In December 1982, a new reform of the salaries system was introduced: part of the wages were to be paid to the workers only if the company achieved its goals. This part was initially 24% and later increased to 27%. The goals were often not achieved, so de facto this meant a decrease in wages.[13]

Real incomes began to shrink not only due to inflation, but also due to the lack of availability of certain products, while the flourishing black market priced out most people.[14]

Government cuts[edit]

According to Vlad Georgescu, the state appeared to have given up its social functions, as social spending declined throughout the 1980s. Between 1980 and 1985, cuts were made by the state in its housing expenditure (37%), healthcare (17%) and education, culture and science (53%), according to data provided to the Comecon.[14]

The healthcare cuts led to an increase in infant mortality rates (one of the highest in Europe) and high AIDS prevalence,[15] the disease being transmitted through the reuse of hypodermic needles in hospitals.

Food shortages[edit]

A queue for cooking oil, Bucharest, 1986

Romania's agriculture had been ignored as the government focused on industrialisation: the highly inefficient agriculture sector employed more than 30% of the working force,[16] but received little and mismanaged investment. Despite this, Romania's agriculture still lacked sufficient labour, the state solving the issue by taking each year millions of school children and university students (2.5 million in 1981, 2 million in 1982) to contribute to the harvest or whatever work was needed in the fields.[16]

Romania began to suffer chronic food shortages and despite the attempts of the government to solve the problem, it persisted throughout the 1980s.[17] Beginning in 1983, the collective farms and individual peasants had to deliver produce to the state (something that had been previously abolished in 1956) and, when selling their products in farmers' markets, they had to adhere to strictly enforced price ceilings.[6]

In 1981, a rationing system for basic foodstuffs was started for bread, milk, cooking oil, sugar, and meat.[10] Rationing of some foodstuffs such as bread, flour, sugar and milk was only outside the capital, Bucharest being excepted from it.[8] At Ceaușescu's initiative, a "Rational Eating Programme" began, being a "scientific plan" for limiting the calorie intake for the Romanians, claiming that the Romanians were eating too much. It tried to reduce the calorie intake by 9-15 percent to 2,800-3,000 calories per day. In December 1983, a new dietary programme for 1984 set even lower allowances.[10]

Energy usage[edit]

The electricity and district heating were often stopped in order to save energy, leading to unbearable winters.[18] Availability of hot water was also restricted to one day per week in most apartments.[8] Unannounced power cuts affected even hospitals' regular functioning: for instance, in the winter of 1983, dozens of babies in neonatal intensive care units died due to the power cuts to the incubators.[8] Street lighting was often turned off and generally reduced to a bare minimum.[11]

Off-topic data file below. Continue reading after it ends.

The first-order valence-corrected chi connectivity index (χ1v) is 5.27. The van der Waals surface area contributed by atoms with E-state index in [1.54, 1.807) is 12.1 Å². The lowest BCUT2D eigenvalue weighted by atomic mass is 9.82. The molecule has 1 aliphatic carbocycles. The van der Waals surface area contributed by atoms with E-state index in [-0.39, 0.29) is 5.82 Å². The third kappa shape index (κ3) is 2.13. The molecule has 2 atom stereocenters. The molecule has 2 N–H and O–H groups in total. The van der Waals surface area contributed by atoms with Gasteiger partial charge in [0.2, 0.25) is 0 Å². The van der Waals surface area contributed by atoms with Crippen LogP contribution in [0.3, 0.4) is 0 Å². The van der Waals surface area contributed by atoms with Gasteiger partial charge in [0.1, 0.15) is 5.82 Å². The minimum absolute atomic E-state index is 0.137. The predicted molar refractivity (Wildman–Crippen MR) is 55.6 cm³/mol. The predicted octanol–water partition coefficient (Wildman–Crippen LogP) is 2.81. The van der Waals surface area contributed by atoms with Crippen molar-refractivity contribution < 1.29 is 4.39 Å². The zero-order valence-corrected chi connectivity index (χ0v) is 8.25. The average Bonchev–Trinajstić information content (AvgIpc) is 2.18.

Petrol was rationed; private car owners were only allowed to buy 30 litres of petrol per month[8] and private driving bans were regularly imposed.[18] In order to save fuel, the media even appealed to peasants to replace mechanical work with manual work, using carts and horses instead of trucks and tractors.[18]

In 1985, Ceaușescu shut down all regional radio stations and limited television to a single channel broadcasting only two to three hours a day, in both cases to conserve energy.

1989 revolution[edit]

The economic austerity, along with political repression, were the main reasons behind the protests and revolution of 1989.[19] His politics isolated him not only from the people, but also from the party (as seen by the Letter of the Six in March 1989) and the military.[19]

See also[edit]

Notes[edit]

  1. ^ a b c Dăianu, p. 393
  2. ^ a b c d e f g h i Bacon, p. 374
  3. ^ Roper, p.45
  4. ^ Roper, p.47
  5. ^ a b Dăianu, p. 392
  6. ^ a b Georgescu, p. 270
  7. ^ a b Debt Halved, Romania Says, The New York Times November 28, 1986
  8. ^ a b c d e Deletant, p.248
  9. ^ Bacon, p. 374-375
  10. ^ a b c d Georgescu, p. 260
  11. ^ a b c Burakowski, p. 274
  12. ^ Burakowski, p. 275
  13. ^ Burakowski, p. 276
  14. ^ a b Georgescu, p. 271
  15. ^ Roper, p. 56
  16. ^ a b Georgescu, p. 261
  17. ^ Georgescu, p. 259
  18. ^ a b c Georgescu, p. 272
  19. ^ a b Roper, p.57

References[edit]

  • Henry F. Carey (ed.), Romania since 1989: Politics, Economics, and Society, Lexington Books, 2004, ISBN 9780739105924
    • Wally Bacon, "Economic Reform", p. 373-390
    • Daniel Dăianu, "Fiscal and Monetary Policies", p. 391-417
  • Vlad Georgescu, The Romanians: A History, Ohio State University Press, 1991, ISBN 0814205119
  • Stephen D. Roper, Romania: The Unfinished Revolution, Routledge, 2000, ISBN 978-90-5823-028-7
  • Dennis Deletant, Ceauşescu and the Securitate: Coercion and Dissent in Romania, 1965-1989, M.E. Sharpe, London, 1995, ISBN 1-56324-633-3.
  • Adam Burakovski (2011). Dictatura lui Nicolae Ceaușescu, 1965-1989 - Geniul Carpaților. Polirom. ISBN 978-973-46-1963-4.